Since Bridges first trip to Haiti in 2010, the need for our healthcare services has been demonstrated again and again. Our director of field operations, Arnel Eugenio, recounts his first trip:
Upon our arrival in Haiti, we immediately set up the clinics and visited several orphanages. The enormous need for dental care was a surprise. My thought during the pre-trip prep was, I would work triage and help out the medical team. Little did I realize, I would be the busiest provider for this mission. Our host, Linotte Joseph, told me that I was the first dentist to ever set foot in their town. Subsequently, I was to be the only one for several years to come.
In one orphanage, called Ebenezer, there were at least eighty children and most of them ended up in my line. The caretaker told us that their run-down facility was originally built to house about a dozen children, but since the earthquake, people would just drop off children they had picked up, for them to be cared for. Within a few months, their numbers increased. One of the biggest health care issues was toothaches. I couldn’t imagine how all these children were crying at night from toothaches, and with no hope for relief but to ride out the pain. I ended up extracting teeth until sundown and would have kept going if we had electricity.
As the week wore on, the challenges grew. Word got out that a medical team was in town so people lined up for hours to be seen. Our driver, Gustav, complained of a toothache but patiently waited for everyone to be seen and even assisted me by holding up a flashlight and then helping me to clean up. We started to shut down as nighttime set in because it became difficult to see, even with a flashlight. Gustav then asked me when it would be his turn, and I didn’t have the heart to turn him down. I rolled up my sleeves and started what would be a very difficult surgical extraction that took over an hour.
Dentistry in the dark. With no electricity or running water, we had to rely on flashlights to be able to work. I will never forget that first trip.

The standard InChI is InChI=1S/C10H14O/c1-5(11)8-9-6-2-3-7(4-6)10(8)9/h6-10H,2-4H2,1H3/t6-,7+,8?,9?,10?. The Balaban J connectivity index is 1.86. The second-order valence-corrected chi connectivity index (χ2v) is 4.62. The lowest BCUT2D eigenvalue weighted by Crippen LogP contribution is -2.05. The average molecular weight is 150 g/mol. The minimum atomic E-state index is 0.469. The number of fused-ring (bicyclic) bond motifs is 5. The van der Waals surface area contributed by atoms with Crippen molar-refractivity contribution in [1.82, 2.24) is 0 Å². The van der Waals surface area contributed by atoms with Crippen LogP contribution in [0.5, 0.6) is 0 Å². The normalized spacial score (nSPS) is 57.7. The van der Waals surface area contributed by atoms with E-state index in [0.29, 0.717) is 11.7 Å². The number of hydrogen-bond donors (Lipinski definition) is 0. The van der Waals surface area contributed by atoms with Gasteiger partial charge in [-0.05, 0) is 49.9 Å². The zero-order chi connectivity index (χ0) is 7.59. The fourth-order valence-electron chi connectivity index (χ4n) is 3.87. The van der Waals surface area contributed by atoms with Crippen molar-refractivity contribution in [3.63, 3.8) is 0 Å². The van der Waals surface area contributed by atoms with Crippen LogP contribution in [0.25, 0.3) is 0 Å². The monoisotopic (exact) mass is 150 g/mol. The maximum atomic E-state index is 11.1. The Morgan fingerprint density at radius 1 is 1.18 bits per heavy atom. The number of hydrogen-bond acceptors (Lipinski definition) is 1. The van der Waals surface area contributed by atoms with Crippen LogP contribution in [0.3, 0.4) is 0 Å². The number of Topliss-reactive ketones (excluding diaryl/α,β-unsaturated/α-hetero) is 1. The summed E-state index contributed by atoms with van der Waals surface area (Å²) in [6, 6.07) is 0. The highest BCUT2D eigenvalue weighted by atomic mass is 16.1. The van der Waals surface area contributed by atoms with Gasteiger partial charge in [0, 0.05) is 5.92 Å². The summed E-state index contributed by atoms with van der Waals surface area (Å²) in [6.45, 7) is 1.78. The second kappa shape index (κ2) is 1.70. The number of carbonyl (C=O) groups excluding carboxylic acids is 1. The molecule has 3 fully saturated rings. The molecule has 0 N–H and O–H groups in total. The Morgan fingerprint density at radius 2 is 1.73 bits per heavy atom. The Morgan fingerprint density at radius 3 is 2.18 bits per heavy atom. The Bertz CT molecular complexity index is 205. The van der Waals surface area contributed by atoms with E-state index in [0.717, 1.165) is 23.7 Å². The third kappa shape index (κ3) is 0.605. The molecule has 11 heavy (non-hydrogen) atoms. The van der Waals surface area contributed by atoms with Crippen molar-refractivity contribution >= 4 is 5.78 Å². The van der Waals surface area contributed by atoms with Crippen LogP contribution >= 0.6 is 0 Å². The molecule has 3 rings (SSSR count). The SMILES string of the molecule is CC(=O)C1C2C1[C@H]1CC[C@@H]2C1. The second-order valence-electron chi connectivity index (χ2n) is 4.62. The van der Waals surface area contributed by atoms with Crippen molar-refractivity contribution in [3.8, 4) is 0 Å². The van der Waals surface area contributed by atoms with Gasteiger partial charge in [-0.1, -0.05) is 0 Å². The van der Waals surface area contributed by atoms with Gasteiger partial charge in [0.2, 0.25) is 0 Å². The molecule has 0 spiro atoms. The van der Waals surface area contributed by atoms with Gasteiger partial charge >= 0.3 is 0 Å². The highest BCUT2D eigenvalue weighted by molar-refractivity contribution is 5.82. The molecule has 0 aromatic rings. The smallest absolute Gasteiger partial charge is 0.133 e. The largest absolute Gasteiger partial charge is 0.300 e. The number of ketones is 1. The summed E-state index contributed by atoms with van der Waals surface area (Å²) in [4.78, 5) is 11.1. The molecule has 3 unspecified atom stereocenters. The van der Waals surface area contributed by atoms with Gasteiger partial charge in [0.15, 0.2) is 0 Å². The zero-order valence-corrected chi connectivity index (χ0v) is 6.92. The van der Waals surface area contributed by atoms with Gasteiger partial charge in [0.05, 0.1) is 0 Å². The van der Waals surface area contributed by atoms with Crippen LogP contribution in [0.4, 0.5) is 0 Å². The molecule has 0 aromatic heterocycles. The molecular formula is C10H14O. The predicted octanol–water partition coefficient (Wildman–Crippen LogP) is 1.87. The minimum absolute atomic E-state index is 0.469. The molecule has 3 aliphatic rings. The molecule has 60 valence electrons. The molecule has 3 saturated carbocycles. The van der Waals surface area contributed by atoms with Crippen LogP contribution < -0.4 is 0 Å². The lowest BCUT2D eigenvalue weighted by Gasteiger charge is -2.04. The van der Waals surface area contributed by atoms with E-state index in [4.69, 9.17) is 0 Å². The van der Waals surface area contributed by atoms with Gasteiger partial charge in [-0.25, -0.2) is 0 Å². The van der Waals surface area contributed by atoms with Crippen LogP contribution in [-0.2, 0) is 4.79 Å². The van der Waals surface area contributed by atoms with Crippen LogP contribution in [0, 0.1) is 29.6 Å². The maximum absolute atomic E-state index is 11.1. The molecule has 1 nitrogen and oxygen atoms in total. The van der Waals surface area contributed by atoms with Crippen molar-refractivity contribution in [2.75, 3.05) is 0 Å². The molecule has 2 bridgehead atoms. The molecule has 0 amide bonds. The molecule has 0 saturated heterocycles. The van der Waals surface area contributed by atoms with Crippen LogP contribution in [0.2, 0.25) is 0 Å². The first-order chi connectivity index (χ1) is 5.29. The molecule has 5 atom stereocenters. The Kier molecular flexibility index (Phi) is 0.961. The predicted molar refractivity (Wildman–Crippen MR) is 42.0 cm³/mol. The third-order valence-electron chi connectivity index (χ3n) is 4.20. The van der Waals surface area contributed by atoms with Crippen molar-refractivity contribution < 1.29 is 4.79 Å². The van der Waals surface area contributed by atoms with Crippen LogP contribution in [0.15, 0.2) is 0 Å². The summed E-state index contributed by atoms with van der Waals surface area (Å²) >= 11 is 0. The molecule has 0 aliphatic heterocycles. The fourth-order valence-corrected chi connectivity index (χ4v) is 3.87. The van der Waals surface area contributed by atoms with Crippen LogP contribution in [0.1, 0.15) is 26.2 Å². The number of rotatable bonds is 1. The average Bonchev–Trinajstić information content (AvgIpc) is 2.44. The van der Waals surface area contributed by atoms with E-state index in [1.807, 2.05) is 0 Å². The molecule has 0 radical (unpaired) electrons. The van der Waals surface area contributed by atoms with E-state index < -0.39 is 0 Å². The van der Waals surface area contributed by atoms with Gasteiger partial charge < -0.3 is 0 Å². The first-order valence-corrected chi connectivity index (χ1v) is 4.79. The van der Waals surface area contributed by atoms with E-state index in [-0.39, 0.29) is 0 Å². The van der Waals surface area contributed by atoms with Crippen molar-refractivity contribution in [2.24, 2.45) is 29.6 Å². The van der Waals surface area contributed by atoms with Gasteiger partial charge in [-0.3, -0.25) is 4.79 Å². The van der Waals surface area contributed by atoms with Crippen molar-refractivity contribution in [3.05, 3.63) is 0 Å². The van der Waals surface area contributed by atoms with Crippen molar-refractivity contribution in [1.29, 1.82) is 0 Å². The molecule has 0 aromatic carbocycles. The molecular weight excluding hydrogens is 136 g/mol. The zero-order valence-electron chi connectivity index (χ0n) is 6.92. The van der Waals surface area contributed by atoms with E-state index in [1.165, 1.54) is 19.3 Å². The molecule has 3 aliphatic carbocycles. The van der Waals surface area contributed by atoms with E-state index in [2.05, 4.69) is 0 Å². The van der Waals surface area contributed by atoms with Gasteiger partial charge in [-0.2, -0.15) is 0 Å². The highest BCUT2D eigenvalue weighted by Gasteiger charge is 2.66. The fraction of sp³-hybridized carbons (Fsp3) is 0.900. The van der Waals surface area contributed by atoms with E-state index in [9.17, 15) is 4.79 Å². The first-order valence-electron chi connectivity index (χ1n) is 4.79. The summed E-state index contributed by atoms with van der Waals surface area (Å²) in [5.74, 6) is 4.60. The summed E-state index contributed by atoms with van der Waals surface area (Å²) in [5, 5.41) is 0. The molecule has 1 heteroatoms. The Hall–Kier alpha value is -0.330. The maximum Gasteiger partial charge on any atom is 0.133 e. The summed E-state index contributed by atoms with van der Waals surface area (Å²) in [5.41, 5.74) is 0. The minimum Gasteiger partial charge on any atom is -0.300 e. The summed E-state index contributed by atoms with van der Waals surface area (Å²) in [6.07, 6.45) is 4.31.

Medical needs, medicine and pharmacology in developing countries are just as underserved as dentistry. The Bridges Global Missions team always includes medically trained personnel who can meet the needs of the local population.
An example from one of our Haiti missions:
The cholera epidemic had spread throughout Haiti and, without adequate antibiotics, people were dying everywhere. The only two hospitals were in Port-Au-Prince, an hour to the south of Carries, and Saint Marc, an hour to the north.
Our Medical Director, Dr. Jasmine Eugenio, had sent a young mother with a very sick 3 month old baby to St. Marc’s hospital for further treatment. Unfortunately, she was turned away after waiting for hours due to overcrowding from the cholera epidemic. The mother came back to our facility around midnight, begging for us to treat her baby. After a thorough assessment, Jasmine, who is a pediatrician, knew that the baby was in impending septic shock and needed intravenous antibiotics and IV fluids. The mother and baby were placed in one of the hotel rooms and the team proceeded to care for the baby as an inpatient, giving round the clock antibiotics and IV fluids as needed. The baby recovered. This situation reverberated throughout out numerous trips to Haiti. Mothers and community members bringing their sick or dying child to our doorstep for lack of health care in their village. Ms. Josephs hotel often functioned as an urgent care whenever we are there.
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